Right now, yes, right now today Wednesday, a little probe we built called Philae, the size of a dishwasher and weighing just 100kg, is slowly “falling” towards a little comet just 4km across at a leisurely speed of 3.5km/h, far far away from Earth.
It was dropped a few hours ago from a satellite in orbit around the comet and is being slowly pulled by the comet’s own gravity. In a few hours, it will land on the comet, the first ever soft-landing on a comet in our history. All of this is happening with the comet hurtling towards the inner solar system at a speed of 18 km/s.
That satellite we sent, called Rosetta, left Earth 10 years ago (yes, 10 years ago) on an Ariane 5 rocket on a 6 billion kilometre journey to has brought it beyond the orbit of Mars. To preserve its power, it hibernated for 3 years, travelling through space in silence, before successfully waking up earlier this year and transmitting back to us.
It is so far from Earth that the radio signals we receive from Philae and Rosetta take 28min to travel through space and reach us, making us passive spectators of a far away technological feat we designed.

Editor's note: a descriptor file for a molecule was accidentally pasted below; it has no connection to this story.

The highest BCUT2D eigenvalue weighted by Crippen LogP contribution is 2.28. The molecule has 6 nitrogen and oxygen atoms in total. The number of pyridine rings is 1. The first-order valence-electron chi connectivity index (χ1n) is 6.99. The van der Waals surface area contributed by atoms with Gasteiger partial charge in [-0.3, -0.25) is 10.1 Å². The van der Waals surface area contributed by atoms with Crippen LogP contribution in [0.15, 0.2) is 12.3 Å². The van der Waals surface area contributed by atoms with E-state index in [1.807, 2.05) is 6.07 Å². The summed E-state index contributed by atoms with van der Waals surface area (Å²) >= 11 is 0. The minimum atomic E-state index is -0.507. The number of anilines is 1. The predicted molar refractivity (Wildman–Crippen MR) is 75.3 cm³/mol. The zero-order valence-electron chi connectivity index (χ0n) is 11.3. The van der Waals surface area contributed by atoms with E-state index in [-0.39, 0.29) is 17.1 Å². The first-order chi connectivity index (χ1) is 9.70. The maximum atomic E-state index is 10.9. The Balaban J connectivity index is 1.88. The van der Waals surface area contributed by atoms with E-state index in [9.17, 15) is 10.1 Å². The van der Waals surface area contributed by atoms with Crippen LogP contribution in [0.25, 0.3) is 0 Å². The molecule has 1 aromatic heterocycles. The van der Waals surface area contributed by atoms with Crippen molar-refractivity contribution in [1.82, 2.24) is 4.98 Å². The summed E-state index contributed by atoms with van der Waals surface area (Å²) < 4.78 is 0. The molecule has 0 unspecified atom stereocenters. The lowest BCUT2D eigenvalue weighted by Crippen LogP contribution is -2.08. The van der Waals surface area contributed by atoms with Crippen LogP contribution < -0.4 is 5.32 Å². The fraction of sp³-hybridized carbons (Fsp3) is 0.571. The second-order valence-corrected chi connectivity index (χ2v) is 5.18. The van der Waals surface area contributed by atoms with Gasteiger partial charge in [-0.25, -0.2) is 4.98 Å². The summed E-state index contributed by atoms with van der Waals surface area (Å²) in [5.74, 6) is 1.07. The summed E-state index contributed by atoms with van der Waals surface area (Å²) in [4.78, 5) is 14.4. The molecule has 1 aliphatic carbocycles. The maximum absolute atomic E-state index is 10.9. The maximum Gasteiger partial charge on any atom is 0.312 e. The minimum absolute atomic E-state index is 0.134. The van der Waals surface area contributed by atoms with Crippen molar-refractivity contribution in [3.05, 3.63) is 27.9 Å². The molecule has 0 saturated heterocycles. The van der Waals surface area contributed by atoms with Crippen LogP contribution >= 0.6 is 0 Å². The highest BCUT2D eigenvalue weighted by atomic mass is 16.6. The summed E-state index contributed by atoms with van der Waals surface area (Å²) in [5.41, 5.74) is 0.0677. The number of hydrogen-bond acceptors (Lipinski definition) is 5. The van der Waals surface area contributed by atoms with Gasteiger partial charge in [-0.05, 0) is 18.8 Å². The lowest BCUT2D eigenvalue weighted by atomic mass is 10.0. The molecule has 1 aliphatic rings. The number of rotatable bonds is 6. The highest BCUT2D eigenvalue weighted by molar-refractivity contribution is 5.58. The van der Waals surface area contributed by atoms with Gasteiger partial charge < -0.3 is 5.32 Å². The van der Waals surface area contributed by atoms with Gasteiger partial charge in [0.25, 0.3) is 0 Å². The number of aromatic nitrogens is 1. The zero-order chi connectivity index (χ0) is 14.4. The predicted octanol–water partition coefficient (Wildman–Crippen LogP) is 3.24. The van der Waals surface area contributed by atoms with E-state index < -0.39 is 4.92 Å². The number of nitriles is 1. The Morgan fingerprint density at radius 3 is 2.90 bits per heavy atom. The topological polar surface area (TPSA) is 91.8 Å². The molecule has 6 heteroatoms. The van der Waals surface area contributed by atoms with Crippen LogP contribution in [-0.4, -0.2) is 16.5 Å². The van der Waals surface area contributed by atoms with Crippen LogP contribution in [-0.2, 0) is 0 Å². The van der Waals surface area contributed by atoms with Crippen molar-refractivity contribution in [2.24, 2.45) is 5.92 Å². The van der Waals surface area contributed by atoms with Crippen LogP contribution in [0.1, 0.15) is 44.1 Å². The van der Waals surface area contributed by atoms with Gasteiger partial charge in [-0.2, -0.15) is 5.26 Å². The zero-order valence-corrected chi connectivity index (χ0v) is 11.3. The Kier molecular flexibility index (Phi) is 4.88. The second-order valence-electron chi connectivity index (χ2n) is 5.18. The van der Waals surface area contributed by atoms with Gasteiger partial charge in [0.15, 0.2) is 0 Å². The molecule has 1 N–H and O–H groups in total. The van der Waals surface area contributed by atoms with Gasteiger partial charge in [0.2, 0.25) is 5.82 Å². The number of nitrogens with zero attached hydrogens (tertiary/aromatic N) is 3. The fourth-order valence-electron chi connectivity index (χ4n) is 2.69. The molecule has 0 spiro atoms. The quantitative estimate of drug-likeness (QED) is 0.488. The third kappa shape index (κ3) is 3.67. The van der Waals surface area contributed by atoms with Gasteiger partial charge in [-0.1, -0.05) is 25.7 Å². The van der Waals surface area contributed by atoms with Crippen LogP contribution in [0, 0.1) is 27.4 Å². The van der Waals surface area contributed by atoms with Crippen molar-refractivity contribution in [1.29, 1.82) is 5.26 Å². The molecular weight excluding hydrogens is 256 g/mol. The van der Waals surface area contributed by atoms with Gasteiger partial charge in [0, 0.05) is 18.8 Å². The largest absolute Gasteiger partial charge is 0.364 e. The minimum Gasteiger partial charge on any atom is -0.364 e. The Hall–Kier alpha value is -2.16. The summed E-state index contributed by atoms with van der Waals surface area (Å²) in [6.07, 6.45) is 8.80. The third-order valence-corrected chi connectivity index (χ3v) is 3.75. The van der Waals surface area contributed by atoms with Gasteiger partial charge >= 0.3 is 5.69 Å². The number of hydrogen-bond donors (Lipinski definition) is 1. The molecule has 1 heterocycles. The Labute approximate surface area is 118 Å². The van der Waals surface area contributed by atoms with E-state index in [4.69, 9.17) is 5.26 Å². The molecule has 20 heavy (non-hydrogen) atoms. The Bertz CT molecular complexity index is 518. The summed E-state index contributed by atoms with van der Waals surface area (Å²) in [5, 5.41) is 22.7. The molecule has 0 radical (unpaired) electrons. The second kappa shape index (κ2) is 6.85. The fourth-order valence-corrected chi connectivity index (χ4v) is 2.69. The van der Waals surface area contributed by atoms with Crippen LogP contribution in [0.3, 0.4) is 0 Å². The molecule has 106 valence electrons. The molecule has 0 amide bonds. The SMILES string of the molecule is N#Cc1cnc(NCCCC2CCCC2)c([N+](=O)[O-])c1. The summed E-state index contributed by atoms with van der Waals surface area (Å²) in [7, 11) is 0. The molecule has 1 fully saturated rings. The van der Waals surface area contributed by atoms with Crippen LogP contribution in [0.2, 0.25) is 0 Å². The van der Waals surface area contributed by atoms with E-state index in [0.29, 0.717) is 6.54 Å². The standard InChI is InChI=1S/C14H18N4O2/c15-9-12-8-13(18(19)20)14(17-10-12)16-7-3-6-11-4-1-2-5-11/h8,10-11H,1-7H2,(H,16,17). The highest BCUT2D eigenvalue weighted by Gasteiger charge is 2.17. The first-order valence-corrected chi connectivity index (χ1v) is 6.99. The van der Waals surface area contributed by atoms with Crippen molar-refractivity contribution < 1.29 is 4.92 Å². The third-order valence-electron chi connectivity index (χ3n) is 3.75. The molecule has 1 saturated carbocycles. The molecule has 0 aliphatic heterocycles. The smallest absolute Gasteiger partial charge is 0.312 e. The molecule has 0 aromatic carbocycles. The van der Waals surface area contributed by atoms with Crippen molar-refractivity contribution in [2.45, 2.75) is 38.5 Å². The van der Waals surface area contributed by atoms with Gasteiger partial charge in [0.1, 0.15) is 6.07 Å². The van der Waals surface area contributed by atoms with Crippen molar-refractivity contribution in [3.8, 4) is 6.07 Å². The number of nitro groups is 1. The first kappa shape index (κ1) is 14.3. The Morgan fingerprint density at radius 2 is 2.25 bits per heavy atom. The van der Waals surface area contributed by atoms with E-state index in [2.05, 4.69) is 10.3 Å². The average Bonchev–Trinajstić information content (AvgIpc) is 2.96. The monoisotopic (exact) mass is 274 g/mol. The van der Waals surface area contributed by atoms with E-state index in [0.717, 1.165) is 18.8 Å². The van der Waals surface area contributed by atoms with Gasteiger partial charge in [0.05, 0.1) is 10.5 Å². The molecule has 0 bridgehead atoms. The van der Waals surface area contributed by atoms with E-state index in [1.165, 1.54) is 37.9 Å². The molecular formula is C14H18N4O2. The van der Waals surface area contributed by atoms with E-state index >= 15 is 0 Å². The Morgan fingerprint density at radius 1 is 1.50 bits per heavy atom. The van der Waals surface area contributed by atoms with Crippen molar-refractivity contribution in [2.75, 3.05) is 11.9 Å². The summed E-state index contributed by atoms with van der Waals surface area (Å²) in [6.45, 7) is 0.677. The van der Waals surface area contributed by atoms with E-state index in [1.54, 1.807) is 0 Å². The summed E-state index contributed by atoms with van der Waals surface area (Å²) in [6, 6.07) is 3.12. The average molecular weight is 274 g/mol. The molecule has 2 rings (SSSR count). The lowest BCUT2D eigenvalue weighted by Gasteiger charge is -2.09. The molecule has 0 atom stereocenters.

The goal? No less than understand the origin of water on Earth (hence the origin of Life), thought to come from comets who bombarded the Earth in its early life. That comet has travelled from beyond Jupiter, carrying it with it precious water, frozen solid since the dawn of our solar system.
What we need to realise is that this mission was made possible thanks to Europe, as the brainchild of ESA, the European Space Agency which is made up of 20 countries. This mission has involved thousands of scientists and engineers for the last 20 years in an international collaboration to achieve a technological feat:
Imagine blasting off on top of a rocket and shooting a little machine just metres across from our Earth at a speed of 1000s of km/h, travelling 10 years through space to reach an object 500 million kilometres away from here that is just 4km across and travels at 66,000 km/h, successfully getting into orbit around it, accompanying it, and dropping a probe on its rugged surface to study it.
It is a fitting example of what nations can achieve together, just a day after commemorating the centenary of the Great War and remembering the sacrifice of so many, which led to the creation of the League of Nations and later after another deadly war, the United Nations and the birth of Europe to avoid this from ever happening again.
While yesterday we might have felt ashamed for what happened 100 years ago, today we can feel proud. THIS is we can do at our best when we work together.
Good luck Philae and congratulations to all at ESA for what you have already achieved!